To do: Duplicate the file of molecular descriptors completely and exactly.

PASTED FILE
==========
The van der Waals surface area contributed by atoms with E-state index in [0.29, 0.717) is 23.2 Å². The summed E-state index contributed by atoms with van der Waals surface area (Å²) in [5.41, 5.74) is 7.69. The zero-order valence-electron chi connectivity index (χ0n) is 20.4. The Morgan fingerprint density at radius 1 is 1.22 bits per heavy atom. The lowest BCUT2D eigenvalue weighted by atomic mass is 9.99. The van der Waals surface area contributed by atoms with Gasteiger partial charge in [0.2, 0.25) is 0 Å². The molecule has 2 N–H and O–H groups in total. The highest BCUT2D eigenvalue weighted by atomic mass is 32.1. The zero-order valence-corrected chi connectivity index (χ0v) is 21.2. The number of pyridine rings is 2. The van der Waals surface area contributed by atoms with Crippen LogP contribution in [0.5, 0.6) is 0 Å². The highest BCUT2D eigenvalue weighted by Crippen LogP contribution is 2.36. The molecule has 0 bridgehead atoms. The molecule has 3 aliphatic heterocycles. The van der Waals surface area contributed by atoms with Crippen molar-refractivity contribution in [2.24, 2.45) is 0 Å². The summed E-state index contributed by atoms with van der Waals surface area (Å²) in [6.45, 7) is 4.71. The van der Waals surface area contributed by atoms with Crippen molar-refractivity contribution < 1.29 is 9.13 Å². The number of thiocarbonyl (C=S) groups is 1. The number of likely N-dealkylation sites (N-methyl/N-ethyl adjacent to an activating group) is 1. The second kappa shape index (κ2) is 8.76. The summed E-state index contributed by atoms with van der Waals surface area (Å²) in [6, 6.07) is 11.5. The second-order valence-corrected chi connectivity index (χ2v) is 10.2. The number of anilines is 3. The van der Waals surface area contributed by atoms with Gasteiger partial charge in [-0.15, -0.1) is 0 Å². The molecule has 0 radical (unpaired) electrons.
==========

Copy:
The van der Waals surface area contributed by atoms with E-state index in [0.29, 0.717) is 23.2 Å². The summed E-state index contributed by atoms with van der Waals surface area (Å²) in [5.41, 5.74) is 7.69. The zero-order valence-electron chi connectivity index (χ0n) is 20.4. The Morgan fingerprint density at radius 1 is 1.22 bits per heavy atom. The lowest BCUT2D eigenvalue weighted by atomic mass is 9.99. The van der Waals surface area contributed by atoms with Gasteiger partial charge in [0.2, 0.25) is 0 Å². The molecule has 2 N–H and O–H groups in total. The highest BCUT2D eigenvalue weighted by atomic mass is 32.1. The zero-order valence-corrected chi connectivity index (χ0v) is 21.2. The number of pyridine rings is 2. The van der Waals surface area contributed by atoms with Crippen LogP contribution in [0.5, 0.6) is 0 Å². The highest BCUT2D eigenvalue weighted by Crippen LogP contribution is 2.36. The molecule has 0 bridgehead atoms. The molecule has 3 aliphatic heterocycles. The van der Waals surface area contributed by atoms with Crippen molar-refractivity contribution in [2.24, 2.45) is 0 Å². The summed E-state index contributed by atoms with van der Waals surface area (Å²) in [6.45, 7) is 4.71. The van der Waals surface area contributed by atoms with Crippen molar-refractivity contribution < 1.29 is 9.13 Å². The number of thiocarbonyl (C=S) groups is 1. The number of likely N-dealkylation sites (N-methyl/N-ethyl adjacent to an activating group) is 1. The second kappa shape index (κ2) is 8.76. The summed E-state index contributed by atoms with van der Waals surface area (Å²) in [6, 6.07) is 11.5. The second-order valence-corrected chi connectivity index (χ2v) is 10.2. The number of anilines is 3. The van der Waals surface area contributed by atoms with Gasteiger partial charge in [-0.15, -0.1) is 0 Å². The molecule has 0 radical (unpaired) electrons.